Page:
The awkwardness of those words is amplified when the son recalls how he and his sister romped in a field across the street from the house where their father lived with his common-law wife. "We never knew her name," Josh Jr. says.
He thought things would change when he turned 11 and big Josh invited him to travel with the Grays as their batboy for two weeks. This was to be the bonding mechanism for father and son, a ritual that would continue for the next three summers. When Josh Jr. thinks back, however, his memories run mainly to his father's home runs, the art of living on $2 a day in meal money, and riding the team bus with the legend who begat him. They were supposed to sit together up front, Josh and Junior, but once the bus was on the road, the boy always found himself alone. His father had left him to play gin rummy in the back with the other Grays. It didn't matter where big Josh was; he couldn't stop running.
It's a different kind of crack of the bat. I'll tell you what, you listen to a .22 rifle, and then you listen to a .30-30. That's the difference right there.
If you insist on calling the story that follows apocryphal, keep in mind that Buck O'Neil has been dining out on it for years, and he isn't about to stop. It begins sometime in the 1920s with Buck lurking behind the outfield fence in Sarasota, Fla., fresh out of the celery fields where he usually toiled, and surrounded by kids as hungry as he was. They were there to track down the balls that sailed over the fence and sell them to tourists eager for spring-training souvenirs. Never mind that the Yankees had rolled into town with their Murderers' Row. This was strictly business.
And then it wasn't. As the longest ball of the day soared into view and the take-no-prisoners race for it began, young Buck stood stock-still, mesmerized by the crack of the bat. "Oh, a beautiful sound," he says more than 70 years later, as rhapsodic as if he'd been the first to hear Heifetz or Hendrix. In an instant Buck was climbing the nearest pine tree, going up the wooden slats that kids had nailed into it as steps so they could watch games without paying. "When I got to the top," he says, "I saw this guy with a big barrel chest and skinny legs and a beautiful swing." Dramatic pause. "It was Babe Ruth."
A decade or so later, O'Neil was the Kansas City Monarchs' first baseman, and the first time he suited up in Griffith Stadium to face the Grays, he heard it again. That wondrous sound. "So I ran out of the clubhouse, through the dugout and onto the field," O'Neil says. "There was this beautiful black sucker. Big chest, broad shoulders, about 34 inches in the waist. That was Josh Gibson. Hitting the ball, making it sound just like Babe Ruth. I'm standing there taking it all in when I hear people laughing, people applauding. I look around, trying to find out what's the matter, and one of my teammates says, 'Buck, you got nothing on but your jockey strap.' "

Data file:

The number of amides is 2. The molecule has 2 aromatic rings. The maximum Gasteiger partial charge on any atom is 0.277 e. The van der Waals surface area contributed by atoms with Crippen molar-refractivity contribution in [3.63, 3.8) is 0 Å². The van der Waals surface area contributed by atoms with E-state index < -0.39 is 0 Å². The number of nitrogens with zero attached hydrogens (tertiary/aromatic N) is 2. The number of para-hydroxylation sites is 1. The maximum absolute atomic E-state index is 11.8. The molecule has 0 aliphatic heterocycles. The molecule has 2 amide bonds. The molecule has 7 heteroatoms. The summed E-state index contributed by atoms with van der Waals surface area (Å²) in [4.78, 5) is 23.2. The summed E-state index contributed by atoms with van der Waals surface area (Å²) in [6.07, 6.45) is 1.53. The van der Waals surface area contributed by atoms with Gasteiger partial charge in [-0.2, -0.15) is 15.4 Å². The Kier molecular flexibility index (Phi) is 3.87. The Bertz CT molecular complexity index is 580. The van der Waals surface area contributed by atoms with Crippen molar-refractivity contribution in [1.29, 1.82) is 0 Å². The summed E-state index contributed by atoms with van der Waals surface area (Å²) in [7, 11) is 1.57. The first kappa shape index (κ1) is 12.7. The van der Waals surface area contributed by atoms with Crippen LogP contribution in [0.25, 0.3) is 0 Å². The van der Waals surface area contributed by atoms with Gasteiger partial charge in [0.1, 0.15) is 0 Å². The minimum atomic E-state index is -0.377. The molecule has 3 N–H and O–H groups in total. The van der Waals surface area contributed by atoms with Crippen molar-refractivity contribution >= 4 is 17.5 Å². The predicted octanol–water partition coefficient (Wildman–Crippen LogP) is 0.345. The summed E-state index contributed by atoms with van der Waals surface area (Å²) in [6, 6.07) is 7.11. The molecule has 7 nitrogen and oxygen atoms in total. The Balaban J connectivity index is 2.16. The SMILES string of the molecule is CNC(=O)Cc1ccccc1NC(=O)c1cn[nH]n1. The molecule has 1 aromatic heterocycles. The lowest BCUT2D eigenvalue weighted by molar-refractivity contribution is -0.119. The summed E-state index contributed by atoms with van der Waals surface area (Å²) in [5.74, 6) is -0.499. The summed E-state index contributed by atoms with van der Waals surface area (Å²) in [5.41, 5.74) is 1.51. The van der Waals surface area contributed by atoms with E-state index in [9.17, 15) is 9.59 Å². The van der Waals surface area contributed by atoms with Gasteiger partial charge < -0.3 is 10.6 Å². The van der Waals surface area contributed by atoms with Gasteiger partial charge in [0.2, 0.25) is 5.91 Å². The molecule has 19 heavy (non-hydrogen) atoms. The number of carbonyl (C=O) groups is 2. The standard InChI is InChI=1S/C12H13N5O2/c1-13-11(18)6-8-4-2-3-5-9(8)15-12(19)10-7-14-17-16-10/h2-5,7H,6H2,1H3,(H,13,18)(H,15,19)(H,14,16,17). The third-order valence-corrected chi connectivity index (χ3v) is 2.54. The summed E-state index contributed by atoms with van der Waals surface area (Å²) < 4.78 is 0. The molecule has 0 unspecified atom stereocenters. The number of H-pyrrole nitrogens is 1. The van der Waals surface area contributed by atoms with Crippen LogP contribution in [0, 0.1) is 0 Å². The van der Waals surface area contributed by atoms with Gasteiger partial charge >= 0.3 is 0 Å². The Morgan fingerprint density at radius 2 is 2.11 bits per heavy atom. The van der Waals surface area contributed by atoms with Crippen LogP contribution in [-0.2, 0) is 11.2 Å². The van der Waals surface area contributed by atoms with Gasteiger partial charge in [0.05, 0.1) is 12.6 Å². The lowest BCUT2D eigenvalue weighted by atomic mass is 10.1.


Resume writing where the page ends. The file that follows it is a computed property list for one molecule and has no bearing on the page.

O'Neil returned to the clubhouse embarrassed but wiser, for he knew he had the perfect standard for assessing sluggers. They had to match the Babe's sound, and Josh's. If you think it's easily done, be advised that when O'Neil traveled to St. Louis last year, McGwire flunked the test.
Oh, there were some players back in the day—Cool Papa Bell and Mule Suttles, Ray Dandridge, Leon Day and Martin Dihigo. Legions of them when you get right down to it, men who make you want to weep for having missed out on seeing the Negro leagues. Yet the two names you always come back to in any discussion of that star-crossed age are the same ones that were on the billboards that shouted, SEE SATCHEL PAIGE STRIKE OUT THE 1ST NINE HITTERS. SEE JOSH GIBSON HIT TWO HOMERS!
Satch and Josh were as big as the type that promised these heroics, for both of them had moved beyond mere greatness into walking immortality. "Emblematic," Gerald Early calls them. "They represented the mythology of die Negro leagues." But when they played together on the Craw-fords, everyone had five years to study how different they were as human beings.
"Josh rode the team bus; Satch drove his own car," James A. Riley says. "Josh showed up at the park when he was supposed to; Satch might not show up at all. Satch was a modern ballplayer before there were modern ballplayers." Gibson was a mystery, no matter how good-natured and playful he was. He would win a game with a homer and have a beer with the guys afterward, but then, if there wasn't a bus to catch and another game waiting at the end of an all-night drive, he would be gone, off into a world all his own, a world he didn't share. Not that Satch ever noticed, as caught up as he was in his own magnitude. There were years when Satch won 70 games (by his count), and his singleness of purpose suggested that he was sizing Gibson up as an opposing hitter even when they were teammates. That was the only mystery Satch cared about.